Men earn 67% more than women in India, says Accenture report
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New Delhi: The gender pay gap in India is as high as 67% as a man on an average earns $167 compared with $100 by a woman, says a report.
According to Accenture Research, much of this gap is caused by the fact that there are more men than women in high paying functional and leadership roles, in addition to factors such as education levels, industry segment and hours worked.
“Despite recent successes such as improvement in education, and more work opportunities, socio-cultural issues often force women to step back at important stages in their careers making the gap harder to close,” said Rekha Menon, chairman and Sr managing director, Accenture in India.
Also read: Women in the changing world of work
Accenture’s research found that globally a woman earns an average $100 for every $140 a man earns. Adding to this imbalance is the fact that women are much less likely than men to have paid work. “Gender equality is an essential element of an inclusive workplace and this extends to pay,” Accenture’s chairman and CEO Pierre Nanterme said.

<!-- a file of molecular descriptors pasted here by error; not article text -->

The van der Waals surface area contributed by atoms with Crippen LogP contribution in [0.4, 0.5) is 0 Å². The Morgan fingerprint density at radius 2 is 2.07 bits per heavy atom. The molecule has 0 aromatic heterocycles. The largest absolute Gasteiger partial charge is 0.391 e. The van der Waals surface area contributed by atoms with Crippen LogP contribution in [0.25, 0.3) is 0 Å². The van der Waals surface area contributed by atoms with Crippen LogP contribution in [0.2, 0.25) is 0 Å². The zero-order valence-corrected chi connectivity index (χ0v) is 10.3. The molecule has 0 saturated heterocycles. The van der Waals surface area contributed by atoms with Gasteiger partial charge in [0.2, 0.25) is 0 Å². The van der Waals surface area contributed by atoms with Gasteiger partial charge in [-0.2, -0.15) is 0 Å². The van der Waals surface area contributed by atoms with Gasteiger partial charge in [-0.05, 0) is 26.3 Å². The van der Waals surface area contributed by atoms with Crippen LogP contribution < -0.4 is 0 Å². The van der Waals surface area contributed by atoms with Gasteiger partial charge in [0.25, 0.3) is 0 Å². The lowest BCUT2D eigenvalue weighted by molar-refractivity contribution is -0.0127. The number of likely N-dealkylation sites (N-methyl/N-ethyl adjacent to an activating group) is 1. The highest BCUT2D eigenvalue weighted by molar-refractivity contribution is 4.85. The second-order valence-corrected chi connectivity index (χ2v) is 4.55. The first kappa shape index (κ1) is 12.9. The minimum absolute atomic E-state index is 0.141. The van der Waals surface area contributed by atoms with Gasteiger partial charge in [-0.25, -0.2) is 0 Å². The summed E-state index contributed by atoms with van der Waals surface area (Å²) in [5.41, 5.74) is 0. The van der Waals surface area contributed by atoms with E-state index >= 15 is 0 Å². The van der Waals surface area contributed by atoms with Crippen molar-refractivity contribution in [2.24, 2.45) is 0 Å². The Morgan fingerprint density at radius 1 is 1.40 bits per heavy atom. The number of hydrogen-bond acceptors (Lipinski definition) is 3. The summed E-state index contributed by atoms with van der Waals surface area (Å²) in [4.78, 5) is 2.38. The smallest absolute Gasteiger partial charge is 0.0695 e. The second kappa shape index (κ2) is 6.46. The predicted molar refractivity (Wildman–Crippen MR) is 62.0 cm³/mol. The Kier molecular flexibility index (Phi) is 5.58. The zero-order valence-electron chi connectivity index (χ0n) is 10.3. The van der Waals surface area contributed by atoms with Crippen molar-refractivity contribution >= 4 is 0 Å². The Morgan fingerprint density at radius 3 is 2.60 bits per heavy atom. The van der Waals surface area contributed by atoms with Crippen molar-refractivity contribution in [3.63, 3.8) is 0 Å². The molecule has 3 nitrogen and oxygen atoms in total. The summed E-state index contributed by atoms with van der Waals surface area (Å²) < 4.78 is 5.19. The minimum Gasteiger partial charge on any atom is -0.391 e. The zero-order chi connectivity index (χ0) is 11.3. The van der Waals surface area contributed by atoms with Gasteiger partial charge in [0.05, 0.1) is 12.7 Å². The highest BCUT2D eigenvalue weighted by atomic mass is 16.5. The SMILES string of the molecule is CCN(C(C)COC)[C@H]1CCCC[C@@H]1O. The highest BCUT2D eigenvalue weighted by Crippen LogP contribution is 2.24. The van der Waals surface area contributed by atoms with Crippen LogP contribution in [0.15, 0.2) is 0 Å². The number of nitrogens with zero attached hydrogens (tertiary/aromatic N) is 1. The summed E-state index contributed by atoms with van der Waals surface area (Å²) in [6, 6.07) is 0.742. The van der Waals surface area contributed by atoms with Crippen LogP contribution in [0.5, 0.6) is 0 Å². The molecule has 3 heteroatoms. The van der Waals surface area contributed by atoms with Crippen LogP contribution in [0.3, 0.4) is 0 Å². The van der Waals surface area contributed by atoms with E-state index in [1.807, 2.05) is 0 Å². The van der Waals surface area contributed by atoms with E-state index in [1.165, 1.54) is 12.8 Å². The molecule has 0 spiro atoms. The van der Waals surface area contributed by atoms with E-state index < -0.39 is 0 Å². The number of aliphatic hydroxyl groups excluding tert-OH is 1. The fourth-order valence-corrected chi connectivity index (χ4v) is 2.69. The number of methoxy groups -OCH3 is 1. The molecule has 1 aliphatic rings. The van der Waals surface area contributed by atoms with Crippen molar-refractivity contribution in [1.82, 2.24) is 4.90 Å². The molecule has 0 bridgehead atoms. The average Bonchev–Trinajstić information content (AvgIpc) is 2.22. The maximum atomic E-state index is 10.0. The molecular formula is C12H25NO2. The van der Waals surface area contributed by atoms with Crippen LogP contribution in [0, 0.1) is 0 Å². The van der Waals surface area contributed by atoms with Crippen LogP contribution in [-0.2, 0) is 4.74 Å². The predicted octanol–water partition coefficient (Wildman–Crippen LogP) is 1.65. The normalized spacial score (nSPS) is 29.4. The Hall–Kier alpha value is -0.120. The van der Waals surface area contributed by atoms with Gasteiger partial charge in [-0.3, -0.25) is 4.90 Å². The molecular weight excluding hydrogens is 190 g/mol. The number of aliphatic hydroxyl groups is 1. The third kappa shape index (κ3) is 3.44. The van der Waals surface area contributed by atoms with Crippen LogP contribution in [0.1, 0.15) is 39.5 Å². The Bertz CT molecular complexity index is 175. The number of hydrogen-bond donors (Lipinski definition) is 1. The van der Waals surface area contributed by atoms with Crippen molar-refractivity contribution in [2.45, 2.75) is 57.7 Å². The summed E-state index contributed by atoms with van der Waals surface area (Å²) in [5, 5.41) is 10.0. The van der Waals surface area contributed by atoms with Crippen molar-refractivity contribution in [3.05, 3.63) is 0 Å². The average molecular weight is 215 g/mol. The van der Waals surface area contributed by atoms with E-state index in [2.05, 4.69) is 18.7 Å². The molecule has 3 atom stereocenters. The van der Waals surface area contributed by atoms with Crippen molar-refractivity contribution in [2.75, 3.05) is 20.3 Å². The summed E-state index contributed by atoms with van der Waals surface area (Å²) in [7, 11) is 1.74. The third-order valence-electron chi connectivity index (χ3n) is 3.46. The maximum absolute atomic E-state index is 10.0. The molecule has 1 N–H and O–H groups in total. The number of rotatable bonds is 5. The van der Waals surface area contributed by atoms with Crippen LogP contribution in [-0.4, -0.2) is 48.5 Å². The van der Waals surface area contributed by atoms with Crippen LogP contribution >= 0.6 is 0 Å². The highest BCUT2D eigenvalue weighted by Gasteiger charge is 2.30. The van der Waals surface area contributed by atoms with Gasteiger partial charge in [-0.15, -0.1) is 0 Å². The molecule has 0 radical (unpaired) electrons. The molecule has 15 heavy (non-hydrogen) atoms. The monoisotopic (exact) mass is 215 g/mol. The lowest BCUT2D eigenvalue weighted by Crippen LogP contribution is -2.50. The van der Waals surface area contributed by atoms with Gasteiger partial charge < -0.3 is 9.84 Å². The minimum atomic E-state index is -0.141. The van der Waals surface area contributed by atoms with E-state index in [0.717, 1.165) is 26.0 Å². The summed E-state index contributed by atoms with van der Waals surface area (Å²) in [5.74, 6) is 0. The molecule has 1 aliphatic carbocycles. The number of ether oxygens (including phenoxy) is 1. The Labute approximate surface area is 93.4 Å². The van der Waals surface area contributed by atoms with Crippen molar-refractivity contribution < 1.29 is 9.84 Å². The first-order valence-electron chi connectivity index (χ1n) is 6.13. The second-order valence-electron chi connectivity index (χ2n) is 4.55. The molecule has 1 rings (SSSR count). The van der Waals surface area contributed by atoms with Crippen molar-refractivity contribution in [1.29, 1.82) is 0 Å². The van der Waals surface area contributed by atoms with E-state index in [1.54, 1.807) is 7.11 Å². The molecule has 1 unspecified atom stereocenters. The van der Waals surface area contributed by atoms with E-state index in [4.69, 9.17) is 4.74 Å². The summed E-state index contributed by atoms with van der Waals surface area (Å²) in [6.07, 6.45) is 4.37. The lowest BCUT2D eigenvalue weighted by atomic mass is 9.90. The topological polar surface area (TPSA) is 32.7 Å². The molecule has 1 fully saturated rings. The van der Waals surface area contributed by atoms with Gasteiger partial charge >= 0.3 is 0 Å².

“Business, government and academia all have an important role to play in closing the gap. Collaboration among these organisations is key to providing the right opportunities, environments and role models to lead the way for change,” Nanterme added. The report offered three powerful accelerators— digital fluency, career strategy, and tech immersion —to help women close the pay gap.
The research also found that applying the three strategies could add $39 billion to women’s incomes by 2030, the report said. The cross-industry report, Getting to Equal 2017, includes findings from 29 countries and reveals that, within decades, the average pay gap could close if women take advantage of the three career equalizers and if business, government and academia provide critical support.
With these changes, the average pay gap in developed markets could close by 2044, shortening the time to pay parity by 36 years. In developing markets, the changes could cut more than 100 years off the time to reach pay parity, achieving it by 2066 instead of 2168.